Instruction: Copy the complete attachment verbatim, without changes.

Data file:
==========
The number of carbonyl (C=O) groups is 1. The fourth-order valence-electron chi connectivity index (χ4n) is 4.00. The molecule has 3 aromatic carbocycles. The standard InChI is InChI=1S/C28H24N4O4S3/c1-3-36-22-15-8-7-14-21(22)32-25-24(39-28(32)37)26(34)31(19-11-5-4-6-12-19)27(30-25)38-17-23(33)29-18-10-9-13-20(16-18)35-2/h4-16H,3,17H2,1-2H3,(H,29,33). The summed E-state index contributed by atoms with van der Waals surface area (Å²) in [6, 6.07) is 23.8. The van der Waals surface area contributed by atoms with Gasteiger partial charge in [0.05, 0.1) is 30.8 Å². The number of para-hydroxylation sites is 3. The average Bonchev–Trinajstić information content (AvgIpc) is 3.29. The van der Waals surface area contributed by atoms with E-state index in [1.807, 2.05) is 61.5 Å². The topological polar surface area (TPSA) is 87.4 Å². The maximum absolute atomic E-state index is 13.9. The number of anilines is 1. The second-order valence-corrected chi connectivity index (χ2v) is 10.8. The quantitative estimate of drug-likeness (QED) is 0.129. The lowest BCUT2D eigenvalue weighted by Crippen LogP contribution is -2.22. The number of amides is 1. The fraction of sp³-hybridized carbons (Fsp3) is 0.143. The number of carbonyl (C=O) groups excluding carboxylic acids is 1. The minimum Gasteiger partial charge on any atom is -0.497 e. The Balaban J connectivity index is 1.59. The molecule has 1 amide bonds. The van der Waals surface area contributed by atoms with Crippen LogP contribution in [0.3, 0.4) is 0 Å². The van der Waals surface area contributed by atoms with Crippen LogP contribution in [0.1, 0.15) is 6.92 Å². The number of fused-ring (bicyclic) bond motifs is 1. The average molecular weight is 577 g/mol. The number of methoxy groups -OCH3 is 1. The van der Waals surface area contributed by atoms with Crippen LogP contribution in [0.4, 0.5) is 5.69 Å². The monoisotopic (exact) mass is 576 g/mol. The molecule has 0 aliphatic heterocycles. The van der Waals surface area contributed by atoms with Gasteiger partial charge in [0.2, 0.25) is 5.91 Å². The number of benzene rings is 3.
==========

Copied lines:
The number of carbonyl (C=O) groups is 1. The fourth-order valence-electron chi connectivity index (χ4n) is 4.00. The molecule has 3 aromatic carbocycles. The standard InChI is InChI=1S/C28H24N4O4S3/c1-3-36-22-15-8-7-14-21(22)32-25-24(39-28(32)37)26(34)31(19-11-5-4-6-12-19)27(30-25)38-17-23(33)29-18-10-9-13-20(16-18)35-2/h4-16H,3,17H2,1-2H3,(H,29,33). The summed E-state index contributed by atoms with van der Waals surface area (Å²) in [6, 6.07) is 23.8. The van der Waals surface area contributed by atoms with Gasteiger partial charge in [0.05, 0.1) is 30.8 Å². The number of para-hydroxylation sites is 3. The average Bonchev–Trinajstić information content (AvgIpc) is 3.29. The van der Waals surface area contributed by atoms with E-state index in [1.807, 2.05) is 61.5 Å². The topological polar surface area (TPSA) is 87.4 Å². The maximum absolute atomic E-state index is 13.9. The number of anilines is 1. The second-order valence-corrected chi connectivity index (χ2v) is 10.8. The quantitative estimate of drug-likeness (QED) is 0.129. The lowest BCUT2D eigenvalue weighted by Crippen LogP contribution is -2.22. The number of amides is 1. The fraction of sp³-hybridized carbons (Fsp3) is 0.143. The number of carbonyl (C=O) groups excluding carboxylic acids is 1. The minimum Gasteiger partial charge on any atom is -0.497 e. The Balaban J connectivity index is 1.59. The molecule has 1 amide bonds. The van der Waals surface area contributed by atoms with Crippen LogP contribution in [0.3, 0.4) is 0 Å². The van der Waals surface area contributed by atoms with Crippen LogP contribution in [0.1, 0.15) is 6.92 Å². The number of fused-ring (bicyclic) bond motifs is 1. The average molecular weight is 577 g/mol. The number of methoxy groups -OCH3 is 1. The van der Waals surface area contributed by atoms with Crippen LogP contribution in [0.4, 0.5) is 5.69 Å². The monoisotopic (exact) mass is 576 g/mol. The molecule has 0 aliphatic heterocycles. The van der Waals surface area contributed by atoms with Gasteiger partial charge in [0.2, 0.25) is 5.91 Å². The number of benzene rings is 3.